The president of the Canadian Pork Council is hopeful the United States will alter its position and recognize substantial transformation in the wake of a World Trade Organization ruling that Mandatory U.S. Country of Origin Labelling violates U.S. trade obligations.
Since it's implementation in 2008, U.S. Mandatory Country of Origin Labelling has virtually eliminated the movement of Canadian slaughter hogs into U.S. packing plants, dramatically reduced the flow of Canadian weanling pigs into the U.S. for finishing and significantly reduced the value of those pigs that have moved south.
Earlier this month the World Trade Organization Panel investigating complaints from Canada and Mexico over Mandatory COOL determined the food labelling law discriminates against imported livestock and is inconsistent with U.S. trade obligations.
Canadian Pork Council President Jurgen Preugschas hopes the ruling will open the door to a negotiated resolution.
Clip-Jurgen Preugschas-Canadian Pork Council:
I think the main thing we would look for is that significant transformation would qualify for being U.S. product.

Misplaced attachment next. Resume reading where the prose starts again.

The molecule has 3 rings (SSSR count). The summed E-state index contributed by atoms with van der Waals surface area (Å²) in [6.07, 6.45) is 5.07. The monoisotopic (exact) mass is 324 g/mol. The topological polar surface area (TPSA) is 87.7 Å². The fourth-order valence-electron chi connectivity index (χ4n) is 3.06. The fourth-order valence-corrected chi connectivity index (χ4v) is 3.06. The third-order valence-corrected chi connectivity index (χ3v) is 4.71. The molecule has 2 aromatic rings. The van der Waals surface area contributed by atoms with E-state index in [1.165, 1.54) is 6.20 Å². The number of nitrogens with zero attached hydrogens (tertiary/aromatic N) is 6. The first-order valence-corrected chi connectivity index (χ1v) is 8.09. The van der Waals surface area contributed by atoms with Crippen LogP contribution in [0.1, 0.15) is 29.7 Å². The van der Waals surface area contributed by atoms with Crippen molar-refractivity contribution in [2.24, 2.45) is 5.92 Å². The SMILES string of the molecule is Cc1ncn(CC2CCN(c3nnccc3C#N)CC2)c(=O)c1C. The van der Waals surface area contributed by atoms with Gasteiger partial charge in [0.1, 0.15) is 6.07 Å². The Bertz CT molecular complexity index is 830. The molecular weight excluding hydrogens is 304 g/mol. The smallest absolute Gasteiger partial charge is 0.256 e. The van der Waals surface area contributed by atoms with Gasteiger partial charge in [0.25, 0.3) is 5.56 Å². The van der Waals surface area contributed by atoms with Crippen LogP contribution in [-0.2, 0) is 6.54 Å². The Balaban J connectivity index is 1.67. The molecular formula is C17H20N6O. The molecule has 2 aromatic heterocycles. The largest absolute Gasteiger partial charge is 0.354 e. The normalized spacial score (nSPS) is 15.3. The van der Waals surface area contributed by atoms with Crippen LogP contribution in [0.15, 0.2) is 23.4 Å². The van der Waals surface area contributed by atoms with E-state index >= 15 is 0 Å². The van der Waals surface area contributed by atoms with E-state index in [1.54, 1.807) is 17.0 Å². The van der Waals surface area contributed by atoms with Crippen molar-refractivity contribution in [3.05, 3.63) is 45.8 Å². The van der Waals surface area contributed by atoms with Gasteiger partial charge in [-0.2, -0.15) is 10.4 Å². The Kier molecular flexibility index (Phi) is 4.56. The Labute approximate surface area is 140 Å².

So when a weanling goes to the U.S., is fed in the U.S., killed in the U.S., processed in the U.S. it can be treated as product of the U.S. so those animals do not have to be separated out and create much higher costs for the packers and the processors.
That would be the ultimate that we would want to get, that significant transformation would qualify as product of the U.S.
Preugschas stresses, we have to keep in mind the WTO ruling is a first step toward resolution of the dispute and any changes will take time to negotiate and implement.
He notes the U.S. has 60 days to decide whether to appeal, which would take the matter through an additional appeal process so producers shouldn't get their hopes too high for a quick resolution.